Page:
Digital Performance: A History of New Media in Theater, Dance, Performance Art and Installation by Steve Dixon
As the title suggests, the book discusses the impact of computer technology on the performing arts. The book is divided into two main sections; histories, theories and contexts of digital performances & specific practices and practitioners. Since this is a pretty long book, I’ll be focusing more on the second part of the book.
Steve Dixon defines digital performance as “broadly to include all performance works where computer technologies play a key role rather than a subsidiary one in content, techniques, aesthetics, or delivery forms.”
Dixon gives an example of digital performances as one that incorporates projections that have been digitally created or manipulated. However, the performing arts are equipped with audiovisual equipment, thus the prevalence of technology in the performing arts has become omnipresent. By that example, just with the use of some projections or speakers could be defined as a digital performance. In my opinion, what separates these technologies from being classified as a digital performance is by how the technology is being manipulated by the performance. In a way, there should be an output and an input, where for example, the projections act as an output, and the movements of a dancer is an input that controls the projections (output).
He mentions how the internet has allowed for collaborations with no barrier in geographical distance. Let’s look at the social media app, TikTok. Albeit, not the best quality of performances, nonetheless it allows people from all over the globe to collaborate with one another to create a short performance together that can be viewed by everyone around the world.
In the next part of my review, I have divided it into two sections based on the chapters that have most intrigued me.
“Virtual bodies are new visual representations of the body, but do not alter the physical composition of their referent flesh and bones. Virtual bodies may appear to be bodily transformations to the (receiver’s) eye and mind, but no actual metamorphosis takes place within the (sender’s/performer’s) actual body. The virtual body is an inherently theatrical entity, and there is an enormous amount of suspension of disbelief going on in relation to it.”
In this chapter, Dixon speaks a lot about the disembodiment of the virtual body from the physical. I believe from what I have read (correct me if I’m wrong), Dixon’s view of the virtual body is that it is not less authentic and not disembodied from its physical body.
An example he gave to “support” his view is the artwork, Telematic Dreaming (1992) by Susan Kozel/Paul Sermon. Before this reading, I had heard of this installation from one of my other interactive classes. However, after this reading, I have a completely different impression. Kozel describes how after days being engrossed in her virtual body, her actual/real body began to rebel and asserting its presence. This goes to show that both bodies can’t be split from each other and needs to find the right balance.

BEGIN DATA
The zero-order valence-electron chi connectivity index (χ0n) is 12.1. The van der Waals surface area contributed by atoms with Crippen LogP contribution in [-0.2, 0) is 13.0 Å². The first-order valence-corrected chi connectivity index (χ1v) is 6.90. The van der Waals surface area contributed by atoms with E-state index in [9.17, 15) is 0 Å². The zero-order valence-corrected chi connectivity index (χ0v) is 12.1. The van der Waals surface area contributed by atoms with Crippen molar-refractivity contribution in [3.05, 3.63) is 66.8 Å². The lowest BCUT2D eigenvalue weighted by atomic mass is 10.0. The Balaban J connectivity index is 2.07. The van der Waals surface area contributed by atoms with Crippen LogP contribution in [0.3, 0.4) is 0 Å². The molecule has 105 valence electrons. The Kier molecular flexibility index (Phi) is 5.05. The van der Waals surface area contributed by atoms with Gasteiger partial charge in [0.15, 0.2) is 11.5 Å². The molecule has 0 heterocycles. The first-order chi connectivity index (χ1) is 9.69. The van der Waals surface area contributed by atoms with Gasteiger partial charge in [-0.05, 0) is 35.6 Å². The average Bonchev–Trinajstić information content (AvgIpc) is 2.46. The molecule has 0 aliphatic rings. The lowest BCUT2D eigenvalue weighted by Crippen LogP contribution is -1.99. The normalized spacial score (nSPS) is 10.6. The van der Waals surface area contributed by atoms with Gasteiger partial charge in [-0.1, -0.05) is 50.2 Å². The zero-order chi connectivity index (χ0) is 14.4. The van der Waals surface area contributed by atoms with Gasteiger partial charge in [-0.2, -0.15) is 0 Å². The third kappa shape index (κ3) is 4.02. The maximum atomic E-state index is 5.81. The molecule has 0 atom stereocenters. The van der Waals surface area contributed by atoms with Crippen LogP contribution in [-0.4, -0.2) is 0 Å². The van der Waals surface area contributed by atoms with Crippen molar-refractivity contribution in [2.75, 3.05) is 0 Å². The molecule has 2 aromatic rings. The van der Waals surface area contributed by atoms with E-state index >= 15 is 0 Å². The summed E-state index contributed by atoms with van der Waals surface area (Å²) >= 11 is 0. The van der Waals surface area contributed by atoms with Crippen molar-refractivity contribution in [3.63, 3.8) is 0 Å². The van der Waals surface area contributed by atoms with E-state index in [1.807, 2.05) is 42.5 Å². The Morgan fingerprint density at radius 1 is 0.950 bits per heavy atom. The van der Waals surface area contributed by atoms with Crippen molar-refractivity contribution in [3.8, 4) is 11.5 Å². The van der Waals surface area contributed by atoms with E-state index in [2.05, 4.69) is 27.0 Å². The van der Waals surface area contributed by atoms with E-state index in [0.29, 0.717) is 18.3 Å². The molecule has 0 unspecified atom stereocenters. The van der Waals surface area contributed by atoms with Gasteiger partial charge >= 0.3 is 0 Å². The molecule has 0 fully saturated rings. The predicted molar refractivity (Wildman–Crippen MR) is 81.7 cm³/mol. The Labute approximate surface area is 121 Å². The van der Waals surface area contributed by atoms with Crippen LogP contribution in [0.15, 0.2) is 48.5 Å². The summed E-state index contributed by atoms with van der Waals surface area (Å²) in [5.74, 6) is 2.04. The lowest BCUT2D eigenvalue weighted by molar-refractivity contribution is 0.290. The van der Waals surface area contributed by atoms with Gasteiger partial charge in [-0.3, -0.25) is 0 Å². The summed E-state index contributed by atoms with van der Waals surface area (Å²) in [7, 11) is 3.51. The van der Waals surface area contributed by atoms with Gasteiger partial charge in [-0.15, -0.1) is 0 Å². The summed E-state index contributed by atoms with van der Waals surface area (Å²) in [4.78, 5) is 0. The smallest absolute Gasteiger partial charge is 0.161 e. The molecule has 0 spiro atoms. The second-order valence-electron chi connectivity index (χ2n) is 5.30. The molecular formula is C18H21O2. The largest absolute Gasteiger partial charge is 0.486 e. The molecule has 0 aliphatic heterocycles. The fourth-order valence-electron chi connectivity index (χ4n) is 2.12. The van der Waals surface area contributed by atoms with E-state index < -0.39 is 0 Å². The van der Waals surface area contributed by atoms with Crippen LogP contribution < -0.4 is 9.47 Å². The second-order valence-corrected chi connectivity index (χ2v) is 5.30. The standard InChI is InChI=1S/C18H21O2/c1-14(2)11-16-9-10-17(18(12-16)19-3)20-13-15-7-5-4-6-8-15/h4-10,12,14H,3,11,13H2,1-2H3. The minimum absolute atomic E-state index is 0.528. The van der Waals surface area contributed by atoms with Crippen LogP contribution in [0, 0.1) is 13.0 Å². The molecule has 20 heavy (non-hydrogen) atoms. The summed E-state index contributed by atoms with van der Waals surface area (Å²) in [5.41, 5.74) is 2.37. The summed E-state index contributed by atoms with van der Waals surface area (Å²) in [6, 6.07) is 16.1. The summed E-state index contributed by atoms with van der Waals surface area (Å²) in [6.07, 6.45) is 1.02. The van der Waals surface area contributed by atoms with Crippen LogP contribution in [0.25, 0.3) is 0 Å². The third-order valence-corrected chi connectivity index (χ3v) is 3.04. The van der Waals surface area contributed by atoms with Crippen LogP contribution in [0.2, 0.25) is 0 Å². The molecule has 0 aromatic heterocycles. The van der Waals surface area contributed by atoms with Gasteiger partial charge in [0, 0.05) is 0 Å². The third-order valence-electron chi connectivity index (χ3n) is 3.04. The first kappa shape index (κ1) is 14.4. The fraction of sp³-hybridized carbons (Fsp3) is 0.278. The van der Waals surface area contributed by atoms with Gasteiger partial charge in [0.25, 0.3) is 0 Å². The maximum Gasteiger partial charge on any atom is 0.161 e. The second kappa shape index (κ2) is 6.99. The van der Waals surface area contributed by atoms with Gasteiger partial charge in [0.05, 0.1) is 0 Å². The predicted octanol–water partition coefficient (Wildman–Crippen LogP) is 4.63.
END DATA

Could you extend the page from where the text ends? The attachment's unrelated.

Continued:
Furthermore, Kozel recounts how sexual as well as violent encounters, even though experienced through her virtual body, was often felt by her real body. Thus, she concludes how the virtual body is an “alternative, yet still material body, inescapably connected to its corporeal embodiment”.
What I personally got out of this chapter is how the virtual body cannot be separated from the actual body. For example, when we play multiplayer video games, our avatars in the game acts as a virtual body. Even though your avatar may get attacked by monsters, our actual body doesn’t experience it, but relationships/friendships build through these games are not virtually based, these connections metamorphosises into the real world.
This chapter stood out to me for obvious reasons.
A big question in interactive art, is how do you dub an artwork as “interactive”.
“If one turns on a light switch, the process is interactive—something is received in exchange—but no real dialogue takes place. In precisely the same way, many and arguably most products and artworks dubbed “interactive”—for example, the majority of CD-ROMs—should more accurately be termed “reactive.”
Interactive should be defined as a reciprocal exchange between a transmitter and receiver, thus invoking a response. For example, a tv offers only one-way communication from a transmitter to a receiver, and the receiver is not able to provide a response.
Interactive art, on the other hand, must invoke a response, thus creating a dialogue.
“But in interactive installations and performances where the user/audience member is directly addressed and can respond meaningfully, the performer becomes a “you,” operating in the second person rather than the third by nature of the direct interaction with the viewer, even when the performer is mediatized on a screen.”
The book defines interactive art in 4 types and ranked according to the depth of interaction;
For our project, Matapolis, I would consider it as a mixture of navigation, participation and conversation. Navigation – in the Q&A segments of the tour, participants will press buttons to hear answers to predetermined questions. Participation – in the green light district, participants must follow the green spotlight by moving around the space. Conversation – throughout the entire tour, participants will lose points if they do not adhere to rules. Based on the adherence to the rules, they will either leave the country or be sent to jail.
Personally, the reason I chose this book is primarily that I have been involved in the performing arts for most of my life (through dance and drama). I gained a new perspective on digital performance, as I practised more traditional performing arts that do not involve technology. Hence, to see how technology can be integrated into the performing arts is revolutionary.